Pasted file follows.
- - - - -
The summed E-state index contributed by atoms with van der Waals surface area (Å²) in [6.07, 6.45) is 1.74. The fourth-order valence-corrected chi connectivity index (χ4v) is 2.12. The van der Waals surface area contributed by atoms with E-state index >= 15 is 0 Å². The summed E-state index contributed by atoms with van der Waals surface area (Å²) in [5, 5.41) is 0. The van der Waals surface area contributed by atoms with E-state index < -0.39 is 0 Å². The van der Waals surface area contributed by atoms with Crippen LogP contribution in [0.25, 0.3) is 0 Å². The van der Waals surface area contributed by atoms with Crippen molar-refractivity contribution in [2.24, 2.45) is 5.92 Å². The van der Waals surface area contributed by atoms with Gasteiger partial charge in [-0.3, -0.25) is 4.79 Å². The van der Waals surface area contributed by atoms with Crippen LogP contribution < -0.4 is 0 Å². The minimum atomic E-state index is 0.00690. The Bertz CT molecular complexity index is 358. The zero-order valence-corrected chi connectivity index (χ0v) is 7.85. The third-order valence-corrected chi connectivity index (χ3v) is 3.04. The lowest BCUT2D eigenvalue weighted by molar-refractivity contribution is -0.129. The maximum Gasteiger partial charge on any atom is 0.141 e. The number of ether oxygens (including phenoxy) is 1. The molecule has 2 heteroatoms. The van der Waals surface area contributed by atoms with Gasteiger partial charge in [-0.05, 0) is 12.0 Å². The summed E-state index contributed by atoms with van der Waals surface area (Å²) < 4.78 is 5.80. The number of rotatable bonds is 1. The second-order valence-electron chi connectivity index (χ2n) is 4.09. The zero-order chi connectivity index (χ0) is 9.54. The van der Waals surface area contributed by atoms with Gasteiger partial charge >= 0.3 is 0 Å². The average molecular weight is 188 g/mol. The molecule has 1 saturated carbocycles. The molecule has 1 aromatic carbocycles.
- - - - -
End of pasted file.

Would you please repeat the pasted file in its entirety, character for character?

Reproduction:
The summed E-state index contributed by atoms with van der Waals surface area (Å²) in [6.07, 6.45) is 1.74. The fourth-order valence-corrected chi connectivity index (χ4v) is 2.12. The van der Waals surface area contributed by atoms with E-state index >= 15 is 0 Å². The summed E-state index contributed by atoms with van der Waals surface area (Å²) in [5, 5.41) is 0. The van der Waals surface area contributed by atoms with E-state index < -0.39 is 0 Å². The van der Waals surface area contributed by atoms with Crippen LogP contribution in [0.25, 0.3) is 0 Å². The van der Waals surface area contributed by atoms with Crippen molar-refractivity contribution in [2.24, 2.45) is 5.92 Å². The van der Waals surface area contributed by atoms with Gasteiger partial charge in [-0.3, -0.25) is 4.79 Å². The van der Waals surface area contributed by atoms with Crippen LogP contribution < -0.4 is 0 Å². The minimum atomic E-state index is 0.00690. The Bertz CT molecular complexity index is 358. The zero-order valence-corrected chi connectivity index (χ0v) is 7.85. The third-order valence-corrected chi connectivity index (χ3v) is 3.04. The lowest BCUT2D eigenvalue weighted by molar-refractivity contribution is -0.129. The maximum Gasteiger partial charge on any atom is 0.141 e. The number of ether oxygens (including phenoxy) is 1. The molecule has 2 heteroatoms. The van der Waals surface area contributed by atoms with Gasteiger partial charge in [-0.05, 0) is 12.0 Å². The summed E-state index contributed by atoms with van der Waals surface area (Å²) < 4.78 is 5.80. The number of rotatable bonds is 1. The second-order valence-electron chi connectivity index (χ2n) is 4.09. The zero-order chi connectivity index (χ0) is 9.54. The van der Waals surface area contributed by atoms with Gasteiger partial charge >= 0.3 is 0 Å². The average molecular weight is 188 g/mol. The molecule has 1 saturated carbocycles. The molecule has 1 aromatic carbocycles.